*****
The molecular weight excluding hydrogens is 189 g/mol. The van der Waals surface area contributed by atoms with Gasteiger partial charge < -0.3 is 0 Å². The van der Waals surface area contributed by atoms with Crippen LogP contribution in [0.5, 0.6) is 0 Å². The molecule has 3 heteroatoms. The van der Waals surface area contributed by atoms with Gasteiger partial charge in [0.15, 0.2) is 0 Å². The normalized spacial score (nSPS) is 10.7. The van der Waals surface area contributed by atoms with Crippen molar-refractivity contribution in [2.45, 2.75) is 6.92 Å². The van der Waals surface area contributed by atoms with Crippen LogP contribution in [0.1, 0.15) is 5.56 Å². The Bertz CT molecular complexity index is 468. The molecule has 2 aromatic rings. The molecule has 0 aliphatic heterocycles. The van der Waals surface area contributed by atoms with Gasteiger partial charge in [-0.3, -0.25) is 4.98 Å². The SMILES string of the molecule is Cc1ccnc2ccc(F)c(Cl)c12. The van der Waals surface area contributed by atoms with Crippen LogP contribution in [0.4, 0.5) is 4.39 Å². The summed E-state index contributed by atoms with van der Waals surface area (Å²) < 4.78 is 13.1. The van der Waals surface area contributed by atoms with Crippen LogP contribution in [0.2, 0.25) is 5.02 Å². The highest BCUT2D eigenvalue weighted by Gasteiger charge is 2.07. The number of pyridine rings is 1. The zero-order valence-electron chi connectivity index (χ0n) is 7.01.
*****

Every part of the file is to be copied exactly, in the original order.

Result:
The molecular weight excluding hydrogens is 189 g/mol. The van der Waals surface area contributed by atoms with Gasteiger partial charge < -0.3 is 0 Å². The van der Waals surface area contributed by atoms with Crippen LogP contribution in [0.5, 0.6) is 0 Å². The molecule has 3 heteroatoms. The van der Waals surface area contributed by atoms with Gasteiger partial charge in [0.15, 0.2) is 0 Å². The normalized spacial score (nSPS) is 10.7. The van der Waals surface area contributed by atoms with Crippen molar-refractivity contribution in [2.45, 2.75) is 6.92 Å². The van der Waals surface area contributed by atoms with Crippen LogP contribution in [0.1, 0.15) is 5.56 Å². The Bertz CT molecular complexity index is 468. The molecule has 2 aromatic rings. The molecule has 0 aliphatic heterocycles. The van der Waals surface area contributed by atoms with Gasteiger partial charge in [-0.3, -0.25) is 4.98 Å². The SMILES string of the molecule is Cc1ccnc2ccc(F)c(Cl)c12. The van der Waals surface area contributed by atoms with Crippen LogP contribution in [0.4, 0.5) is 4.39 Å². The summed E-state index contributed by atoms with van der Waals surface area (Å²) < 4.78 is 13.1. The van der Waals surface area contributed by atoms with Crippen LogP contribution in [0.2, 0.25) is 5.02 Å². The highest BCUT2D eigenvalue weighted by Gasteiger charge is 2.07. The number of pyridine rings is 1. The zero-order valence-electron chi connectivity index (χ0n) is 7.01.